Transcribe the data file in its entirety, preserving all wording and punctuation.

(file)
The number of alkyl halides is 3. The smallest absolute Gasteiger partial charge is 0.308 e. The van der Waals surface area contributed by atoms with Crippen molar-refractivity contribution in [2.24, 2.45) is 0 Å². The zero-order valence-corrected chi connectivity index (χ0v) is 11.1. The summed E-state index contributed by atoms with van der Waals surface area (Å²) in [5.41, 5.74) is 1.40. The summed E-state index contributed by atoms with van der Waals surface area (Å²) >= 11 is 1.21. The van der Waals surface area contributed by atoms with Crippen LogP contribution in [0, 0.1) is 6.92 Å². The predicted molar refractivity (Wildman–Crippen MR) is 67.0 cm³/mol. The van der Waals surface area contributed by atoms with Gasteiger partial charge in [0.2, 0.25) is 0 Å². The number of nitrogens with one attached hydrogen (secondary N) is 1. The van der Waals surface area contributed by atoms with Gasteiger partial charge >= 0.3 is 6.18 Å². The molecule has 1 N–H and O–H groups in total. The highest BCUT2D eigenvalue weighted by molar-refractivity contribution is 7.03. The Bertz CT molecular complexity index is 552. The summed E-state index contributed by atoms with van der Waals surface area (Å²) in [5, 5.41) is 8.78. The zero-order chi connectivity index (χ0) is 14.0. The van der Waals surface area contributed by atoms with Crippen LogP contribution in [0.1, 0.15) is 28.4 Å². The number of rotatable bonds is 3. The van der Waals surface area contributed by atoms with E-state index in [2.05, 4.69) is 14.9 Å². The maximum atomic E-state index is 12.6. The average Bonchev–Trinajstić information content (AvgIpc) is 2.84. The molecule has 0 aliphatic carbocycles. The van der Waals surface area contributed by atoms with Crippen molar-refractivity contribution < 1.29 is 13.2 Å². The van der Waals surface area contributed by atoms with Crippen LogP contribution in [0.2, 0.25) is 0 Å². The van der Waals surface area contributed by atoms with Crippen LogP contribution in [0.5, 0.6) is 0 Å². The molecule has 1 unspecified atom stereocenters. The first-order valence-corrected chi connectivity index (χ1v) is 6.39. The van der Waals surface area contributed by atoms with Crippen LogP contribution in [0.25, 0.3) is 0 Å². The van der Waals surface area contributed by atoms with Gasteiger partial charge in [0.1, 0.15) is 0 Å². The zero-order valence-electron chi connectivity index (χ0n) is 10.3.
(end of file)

The number of alkyl halides is 3. The smallest absolute Gasteiger partial charge is 0.308 e. The van der Waals surface area contributed by atoms with Crippen molar-refractivity contribution in [2.24, 2.45) is 0 Å². The zero-order valence-corrected chi connectivity index (χ0v) is 11.1. The summed E-state index contributed by atoms with van der Waals surface area (Å²) in [5.41, 5.74) is 1.40. The summed E-state index contributed by atoms with van der Waals surface area (Å²) >= 11 is 1.21. The van der Waals surface area contributed by atoms with Crippen LogP contribution in [0, 0.1) is 6.92 Å². The predicted molar refractivity (Wildman–Crippen MR) is 67.0 cm³/mol. The van der Waals surface area contributed by atoms with Gasteiger partial charge in [0.2, 0.25) is 0 Å². The number of nitrogens with one attached hydrogen (secondary N) is 1. The van der Waals surface area contributed by atoms with Gasteiger partial charge >= 0.3 is 6.18 Å². The molecule has 1 N–H and O–H groups in total. The highest BCUT2D eigenvalue weighted by molar-refractivity contribution is 7.03. The Bertz CT molecular complexity index is 552. The summed E-state index contributed by atoms with van der Waals surface area (Å²) in [5, 5.41) is 8.78. The zero-order chi connectivity index (χ0) is 14.0. The van der Waals surface area contributed by atoms with Crippen LogP contribution in [0.1, 0.15) is 28.4 Å². The number of rotatable bonds is 3. The van der Waals surface area contributed by atoms with E-state index in [2.05, 4.69) is 14.9 Å². The maximum atomic E-state index is 12.6. The average Bonchev–Trinajstić information content (AvgIpc) is 2.84. The molecule has 0 aliphatic carbocycles. The van der Waals surface area contributed by atoms with Crippen molar-refractivity contribution < 1.29 is 13.2 Å². The van der Waals surface area contributed by atoms with Crippen LogP contribution in [0.2, 0.25) is 0 Å². The van der Waals surface area contributed by atoms with Crippen LogP contribution in [0.5, 0.6) is 0 Å². The molecule has 1 unspecified atom stereocenters. The first-order valence-corrected chi connectivity index (χ1v) is 6.39. The van der Waals surface area contributed by atoms with Crippen LogP contribution in [0.25, 0.3) is 0 Å². The van der Waals surface area contributed by atoms with Gasteiger partial charge in [0.1, 0.15) is 0 Å². The zero-order valence-electron chi connectivity index (χ0n) is 10.3.